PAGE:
Other than that, going from a triple to a double crankset could mislead your perception as well. I wonder whether you're really comparing apples to apples when assessing your climbing ability between the different bikes. Maybe it's just that you really miss those lower gear ratios from the triple.
 

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It's probably a fit issue like one of the posters said. I had the same issue when I put together my litespeed, coming from a tcr advanced SL. After about a month, I gotuse to the slightly different position.
 

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...First of all, a bike, any bike, can do exactly nothing. It's always you who has to do the doing. My feeling is that you expected great things, and now you're finding out that the difference the bike makes is minimal, which in reality was to be expected...
That's hitting the nail on the head.

Transferring the measurements [like saddle height from the pedals] might help. Being properly fit to the new ride is necessary. But real changes... for better or worse... are the fault/credit of the motor.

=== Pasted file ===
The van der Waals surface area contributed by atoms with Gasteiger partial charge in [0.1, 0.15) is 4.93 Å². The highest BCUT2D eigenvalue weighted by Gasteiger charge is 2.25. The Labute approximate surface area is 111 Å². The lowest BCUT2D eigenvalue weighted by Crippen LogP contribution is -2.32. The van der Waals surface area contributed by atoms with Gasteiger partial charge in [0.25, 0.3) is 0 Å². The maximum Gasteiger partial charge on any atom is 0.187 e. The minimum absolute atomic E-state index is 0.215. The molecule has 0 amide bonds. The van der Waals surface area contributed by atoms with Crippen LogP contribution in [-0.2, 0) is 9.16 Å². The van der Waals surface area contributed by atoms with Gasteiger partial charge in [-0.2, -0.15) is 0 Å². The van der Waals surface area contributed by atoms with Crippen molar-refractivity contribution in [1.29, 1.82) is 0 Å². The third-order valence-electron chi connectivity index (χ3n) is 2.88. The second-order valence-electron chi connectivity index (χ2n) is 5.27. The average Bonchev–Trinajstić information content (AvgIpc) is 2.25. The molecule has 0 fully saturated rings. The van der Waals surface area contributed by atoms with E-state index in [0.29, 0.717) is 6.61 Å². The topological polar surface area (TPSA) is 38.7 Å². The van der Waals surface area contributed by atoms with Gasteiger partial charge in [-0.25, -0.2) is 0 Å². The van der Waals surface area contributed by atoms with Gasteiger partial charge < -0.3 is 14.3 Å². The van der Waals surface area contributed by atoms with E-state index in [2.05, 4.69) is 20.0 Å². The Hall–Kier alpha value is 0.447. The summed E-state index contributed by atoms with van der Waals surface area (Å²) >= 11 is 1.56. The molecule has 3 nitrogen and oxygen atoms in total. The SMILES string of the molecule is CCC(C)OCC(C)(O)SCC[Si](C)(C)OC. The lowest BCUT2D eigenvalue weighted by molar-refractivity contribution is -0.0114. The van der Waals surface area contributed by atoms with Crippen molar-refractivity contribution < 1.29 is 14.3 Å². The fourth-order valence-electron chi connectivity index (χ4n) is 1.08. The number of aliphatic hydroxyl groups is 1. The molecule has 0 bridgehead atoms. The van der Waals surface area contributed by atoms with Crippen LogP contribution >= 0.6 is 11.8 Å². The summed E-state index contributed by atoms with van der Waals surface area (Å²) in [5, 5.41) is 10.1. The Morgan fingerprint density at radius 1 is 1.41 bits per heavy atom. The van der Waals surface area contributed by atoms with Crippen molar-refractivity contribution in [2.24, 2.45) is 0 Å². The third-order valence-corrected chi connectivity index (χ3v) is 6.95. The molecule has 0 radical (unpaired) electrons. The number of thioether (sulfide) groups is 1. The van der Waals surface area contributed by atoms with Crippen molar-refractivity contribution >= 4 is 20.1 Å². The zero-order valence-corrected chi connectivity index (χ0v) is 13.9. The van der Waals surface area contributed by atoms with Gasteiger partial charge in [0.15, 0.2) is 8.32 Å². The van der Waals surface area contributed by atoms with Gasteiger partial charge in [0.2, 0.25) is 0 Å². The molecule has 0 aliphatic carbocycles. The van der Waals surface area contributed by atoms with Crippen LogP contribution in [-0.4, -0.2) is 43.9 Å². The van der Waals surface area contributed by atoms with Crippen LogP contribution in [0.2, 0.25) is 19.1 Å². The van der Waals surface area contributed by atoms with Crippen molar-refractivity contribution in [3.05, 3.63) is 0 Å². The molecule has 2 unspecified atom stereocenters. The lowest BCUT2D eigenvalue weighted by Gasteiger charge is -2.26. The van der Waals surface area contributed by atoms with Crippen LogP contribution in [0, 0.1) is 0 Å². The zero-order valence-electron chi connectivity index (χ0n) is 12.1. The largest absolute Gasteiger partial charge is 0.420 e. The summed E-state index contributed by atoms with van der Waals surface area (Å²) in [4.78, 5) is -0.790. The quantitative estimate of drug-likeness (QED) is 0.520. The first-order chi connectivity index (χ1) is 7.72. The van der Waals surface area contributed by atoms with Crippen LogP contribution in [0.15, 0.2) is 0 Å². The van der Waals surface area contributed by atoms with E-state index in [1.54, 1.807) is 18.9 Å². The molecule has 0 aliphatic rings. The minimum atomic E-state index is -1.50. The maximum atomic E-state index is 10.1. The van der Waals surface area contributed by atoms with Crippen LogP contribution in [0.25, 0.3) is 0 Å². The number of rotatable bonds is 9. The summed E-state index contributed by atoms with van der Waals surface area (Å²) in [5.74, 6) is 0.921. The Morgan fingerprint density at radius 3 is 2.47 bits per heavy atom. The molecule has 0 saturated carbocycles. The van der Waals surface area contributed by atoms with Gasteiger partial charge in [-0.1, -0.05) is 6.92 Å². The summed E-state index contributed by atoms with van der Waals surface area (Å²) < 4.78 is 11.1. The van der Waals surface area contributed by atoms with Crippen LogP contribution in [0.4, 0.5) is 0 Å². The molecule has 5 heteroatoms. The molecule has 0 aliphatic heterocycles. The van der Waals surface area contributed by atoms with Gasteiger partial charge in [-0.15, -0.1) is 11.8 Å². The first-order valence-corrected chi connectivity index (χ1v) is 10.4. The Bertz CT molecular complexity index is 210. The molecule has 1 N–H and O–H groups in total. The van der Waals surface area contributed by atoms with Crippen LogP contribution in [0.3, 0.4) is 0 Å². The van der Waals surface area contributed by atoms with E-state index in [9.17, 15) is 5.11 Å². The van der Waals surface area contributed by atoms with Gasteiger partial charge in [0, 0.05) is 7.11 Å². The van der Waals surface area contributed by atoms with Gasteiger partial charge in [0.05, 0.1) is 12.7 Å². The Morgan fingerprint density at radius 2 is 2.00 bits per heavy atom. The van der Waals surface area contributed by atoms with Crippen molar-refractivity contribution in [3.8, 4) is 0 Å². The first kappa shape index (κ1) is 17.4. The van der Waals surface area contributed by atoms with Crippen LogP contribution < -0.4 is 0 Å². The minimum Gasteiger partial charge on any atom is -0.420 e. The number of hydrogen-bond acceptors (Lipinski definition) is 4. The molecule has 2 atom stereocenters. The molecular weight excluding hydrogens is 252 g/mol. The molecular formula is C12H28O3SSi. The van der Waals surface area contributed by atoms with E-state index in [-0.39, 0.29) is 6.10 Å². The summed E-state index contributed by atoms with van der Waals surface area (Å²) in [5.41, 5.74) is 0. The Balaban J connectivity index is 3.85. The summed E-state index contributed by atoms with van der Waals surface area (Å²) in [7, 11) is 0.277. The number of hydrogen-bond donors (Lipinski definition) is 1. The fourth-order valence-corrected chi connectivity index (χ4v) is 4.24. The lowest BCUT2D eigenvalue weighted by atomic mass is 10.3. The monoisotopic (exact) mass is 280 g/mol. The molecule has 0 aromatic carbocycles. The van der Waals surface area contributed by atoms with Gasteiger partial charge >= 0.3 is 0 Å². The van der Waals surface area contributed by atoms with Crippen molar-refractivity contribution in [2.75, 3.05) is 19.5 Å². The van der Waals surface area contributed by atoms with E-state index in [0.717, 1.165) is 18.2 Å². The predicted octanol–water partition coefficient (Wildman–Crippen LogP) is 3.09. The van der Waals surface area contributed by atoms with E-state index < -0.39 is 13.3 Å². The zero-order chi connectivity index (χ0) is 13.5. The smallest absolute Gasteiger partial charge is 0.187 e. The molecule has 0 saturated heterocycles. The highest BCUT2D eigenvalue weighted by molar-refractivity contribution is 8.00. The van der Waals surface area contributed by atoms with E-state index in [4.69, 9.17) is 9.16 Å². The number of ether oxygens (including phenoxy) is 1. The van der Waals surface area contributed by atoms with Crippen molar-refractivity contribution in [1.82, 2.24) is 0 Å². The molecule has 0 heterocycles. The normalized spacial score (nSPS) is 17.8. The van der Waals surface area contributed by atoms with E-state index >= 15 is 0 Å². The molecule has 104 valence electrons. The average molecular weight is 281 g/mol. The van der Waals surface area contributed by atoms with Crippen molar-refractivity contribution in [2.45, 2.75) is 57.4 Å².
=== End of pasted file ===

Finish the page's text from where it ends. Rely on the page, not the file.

Could you be having a little buyers remorse? I am sure once the new bicycle has been adjusted... and you've adjusted to the new bike.... you'll love the lightness of your new Cannondale.
 

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I had the same problem when I got my CAAD10. I had been riding an old steel Fuji that somebody gave me (still do, love that bike) and I guess I had high expectations for the CAAD10 to be a wonderbike. I felt like I couldn't get any power from my pedal stroke. I adjusted the saddle height a couple of mm higher to the same height as the Fuji and there it was. Also, a friend loaned me a rear wheel after the stock RS10 wheel on the CAAD10 failed and was in the shop, what a difference. But adjusting the saddle height was what made it for me.
 

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Acting on a nice test ride...

In my first few rides on the new bike...
Please correct me if I'm wrong but I get the feeling you bought the new CDale without really test riding it enough to know how YOU felt on it.